A netizen who lives in the same community also made similar comments online. “All my relatives in Baibuting have been infected even though they haven’t been outside recently. One of them self-quarantined in a room that used to be the family’s study room,” he wrote in his blog.
Another netizen wrote in a post, “My friend’s father, who also lives in Baibuting, didn’t go to the ‘Ten Thousand Family Banquet’. He just went to the Baibuting Food Market around Jan. 20 and bought a dish and he also got infected.”
According to the local notices posted in the community, since Feb. 4, a number of compounds in the community have been reporting patients with fevers. For instance, 33 of the 55 buildings in “Anju Compound” have reported fever patients; 17 of the 36 buildings in “Lily Compound” have reported fever patients. “Yikang Compound,” with a total of 3,779 residents, has found at least 10 diagnosed patients and more than 40 suspected cases up until noon on Feb. 4. “Kanghe Compound,” with 1,800 households and more than 12,000 people, has identified more than 30 fever patients on Feb. 4.
The Chinese Regime Prioritizes ‘Stability’ Over Safety
Another Baibuting resident, surnamed Li, has been monitoring the COVID-19 virus outbreak closely and spoke with the Chinese-language Epoch Times. He said the Baibuting community has been hit hard by the coronavirus and the outbreak is associated with the banquet, “The result of the banquet was that the many people got infected by the virus in just one week, and now it has spread. Those who got infected at the banquet are now spreading the virus within this populous community. It’s very serious. Now the community has been closed. Thousands of people were infected at the same time. There are not enough hospitals to treat them! ”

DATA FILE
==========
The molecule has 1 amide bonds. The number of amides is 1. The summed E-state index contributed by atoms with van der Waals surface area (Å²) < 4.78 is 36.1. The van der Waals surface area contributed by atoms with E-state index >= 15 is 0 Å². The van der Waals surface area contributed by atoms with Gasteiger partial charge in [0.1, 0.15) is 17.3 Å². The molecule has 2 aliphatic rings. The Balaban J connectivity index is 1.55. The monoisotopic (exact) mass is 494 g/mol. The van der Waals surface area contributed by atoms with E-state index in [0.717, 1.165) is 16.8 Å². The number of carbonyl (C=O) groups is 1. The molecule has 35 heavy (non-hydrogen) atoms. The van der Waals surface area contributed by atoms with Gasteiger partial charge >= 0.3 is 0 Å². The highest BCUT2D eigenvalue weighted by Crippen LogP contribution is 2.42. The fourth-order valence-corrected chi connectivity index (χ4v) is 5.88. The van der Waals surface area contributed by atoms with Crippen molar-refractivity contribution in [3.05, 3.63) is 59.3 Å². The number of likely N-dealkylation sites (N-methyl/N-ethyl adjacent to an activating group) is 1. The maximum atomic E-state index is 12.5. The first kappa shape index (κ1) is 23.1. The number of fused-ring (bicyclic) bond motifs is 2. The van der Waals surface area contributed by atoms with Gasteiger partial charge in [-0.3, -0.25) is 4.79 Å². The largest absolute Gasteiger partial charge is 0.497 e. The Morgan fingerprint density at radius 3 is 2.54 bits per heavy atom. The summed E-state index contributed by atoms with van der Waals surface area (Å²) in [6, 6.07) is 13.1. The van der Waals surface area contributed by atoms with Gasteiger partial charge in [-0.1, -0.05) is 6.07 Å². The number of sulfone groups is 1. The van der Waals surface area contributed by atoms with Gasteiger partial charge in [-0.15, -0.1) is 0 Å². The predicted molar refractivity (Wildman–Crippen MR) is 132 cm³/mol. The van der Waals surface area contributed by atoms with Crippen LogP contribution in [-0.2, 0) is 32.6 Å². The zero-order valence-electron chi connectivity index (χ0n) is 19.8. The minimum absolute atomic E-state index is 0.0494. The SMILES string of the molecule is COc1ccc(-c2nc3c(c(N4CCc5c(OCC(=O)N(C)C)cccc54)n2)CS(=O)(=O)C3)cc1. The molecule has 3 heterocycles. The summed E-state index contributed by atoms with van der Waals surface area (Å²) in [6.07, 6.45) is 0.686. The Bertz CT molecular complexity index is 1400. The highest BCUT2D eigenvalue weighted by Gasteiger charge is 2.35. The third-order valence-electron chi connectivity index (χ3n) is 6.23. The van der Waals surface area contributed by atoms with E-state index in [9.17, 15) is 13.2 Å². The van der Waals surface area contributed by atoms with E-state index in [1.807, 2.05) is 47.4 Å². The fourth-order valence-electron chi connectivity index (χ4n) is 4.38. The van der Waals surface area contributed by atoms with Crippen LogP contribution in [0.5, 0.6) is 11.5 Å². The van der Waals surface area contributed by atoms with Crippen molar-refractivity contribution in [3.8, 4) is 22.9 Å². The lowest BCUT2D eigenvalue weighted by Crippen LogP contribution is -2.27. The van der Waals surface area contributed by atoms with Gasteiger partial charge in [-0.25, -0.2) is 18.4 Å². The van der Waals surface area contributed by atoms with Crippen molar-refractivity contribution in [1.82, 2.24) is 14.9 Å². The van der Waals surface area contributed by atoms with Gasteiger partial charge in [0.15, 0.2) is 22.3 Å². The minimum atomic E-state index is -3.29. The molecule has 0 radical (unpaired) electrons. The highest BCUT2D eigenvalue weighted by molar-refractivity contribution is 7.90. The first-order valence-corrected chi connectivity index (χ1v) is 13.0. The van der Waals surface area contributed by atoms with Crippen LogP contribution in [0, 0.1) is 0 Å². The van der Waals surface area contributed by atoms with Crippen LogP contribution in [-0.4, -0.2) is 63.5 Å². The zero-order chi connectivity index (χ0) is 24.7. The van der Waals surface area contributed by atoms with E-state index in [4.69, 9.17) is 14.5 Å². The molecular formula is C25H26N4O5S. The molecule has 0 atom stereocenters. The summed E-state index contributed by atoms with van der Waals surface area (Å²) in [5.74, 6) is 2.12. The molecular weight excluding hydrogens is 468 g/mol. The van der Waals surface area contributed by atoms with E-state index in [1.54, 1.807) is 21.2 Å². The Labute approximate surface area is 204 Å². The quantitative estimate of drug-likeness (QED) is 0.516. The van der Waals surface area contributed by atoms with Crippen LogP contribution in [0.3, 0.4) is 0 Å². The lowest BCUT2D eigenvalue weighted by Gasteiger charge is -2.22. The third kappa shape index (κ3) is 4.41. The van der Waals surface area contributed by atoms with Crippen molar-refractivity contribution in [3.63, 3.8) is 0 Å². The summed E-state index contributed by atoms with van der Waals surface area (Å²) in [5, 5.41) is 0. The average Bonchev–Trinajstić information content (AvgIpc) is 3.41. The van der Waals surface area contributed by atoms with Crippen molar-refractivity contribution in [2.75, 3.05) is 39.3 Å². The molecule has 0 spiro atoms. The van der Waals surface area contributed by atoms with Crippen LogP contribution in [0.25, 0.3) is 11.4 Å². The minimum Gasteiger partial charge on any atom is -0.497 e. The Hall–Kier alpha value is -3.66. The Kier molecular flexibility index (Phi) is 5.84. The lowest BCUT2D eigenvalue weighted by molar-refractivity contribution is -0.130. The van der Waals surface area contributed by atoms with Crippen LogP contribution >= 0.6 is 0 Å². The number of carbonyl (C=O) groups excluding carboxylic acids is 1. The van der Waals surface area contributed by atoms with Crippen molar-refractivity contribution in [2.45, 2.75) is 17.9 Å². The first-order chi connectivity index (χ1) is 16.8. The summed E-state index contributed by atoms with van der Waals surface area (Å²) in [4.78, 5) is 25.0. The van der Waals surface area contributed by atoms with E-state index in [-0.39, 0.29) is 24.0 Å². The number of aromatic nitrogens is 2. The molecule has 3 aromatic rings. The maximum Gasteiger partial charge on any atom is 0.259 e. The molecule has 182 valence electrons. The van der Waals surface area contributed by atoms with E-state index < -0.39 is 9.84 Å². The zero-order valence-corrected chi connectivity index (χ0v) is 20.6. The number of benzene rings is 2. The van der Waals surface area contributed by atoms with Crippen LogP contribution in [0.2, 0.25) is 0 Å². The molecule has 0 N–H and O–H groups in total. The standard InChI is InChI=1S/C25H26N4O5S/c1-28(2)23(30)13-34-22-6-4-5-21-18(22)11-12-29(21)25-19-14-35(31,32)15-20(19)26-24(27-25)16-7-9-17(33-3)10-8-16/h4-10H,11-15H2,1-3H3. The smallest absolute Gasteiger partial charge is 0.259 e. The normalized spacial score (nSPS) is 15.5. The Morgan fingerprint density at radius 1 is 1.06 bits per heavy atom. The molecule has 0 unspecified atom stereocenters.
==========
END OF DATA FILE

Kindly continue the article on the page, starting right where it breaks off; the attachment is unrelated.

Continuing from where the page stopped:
Li estimated from the aforementioned local notices that thousands of residents in the community have been infected so far, adding that in two high-rise buildings, almost all households have contracted the virus.
Li said that so many people have died from the virus, yet the authorities prioritize “safeguarding stability.” “It’s getting so serious now, but they are still hiding the true scope. We can no longer get access to the real information inside Fangcang, the makeshift hospitals. Many suspect that all patients’ mobile phones have been confiscated. Otherwise, their friends and relatives would be getting their messages and videos every now and then. Now there is no news from them whatsoever.”
The Chinese Communist Party (CCP) always focuses on “maintaining social stability,” which takes the form of suppressing and hiding any information that may damage the Party’s image.
Since Feb. 5, the Wuhan government began sending coronavirus patients with mild or moderate symptoms to makeshift hospitals called “fangcang.” The authorities had these facilities built in just a few days and have been set up in over a dozen stadiums, school gyms, and exhibition centers across the city.
Some netizens claim that from Jan. 30 to Feb. 3, the mortality rate had been 2.1 percent, based on the tally of confirmed cases and deaths at that time.
Since the beginning of January, CCP officials and the experts in charge have been saying that “the outbreak can be prevented and controlled.” But since the outbreak has spread throughout the country and to dozens of other nations, can it still be prevented and controlled? U.S.-based Commentator Yuan Bin said the Chinese authorities cannot control the coronavirus outbreak, but they can manipulate the numbers of new cases and deaths.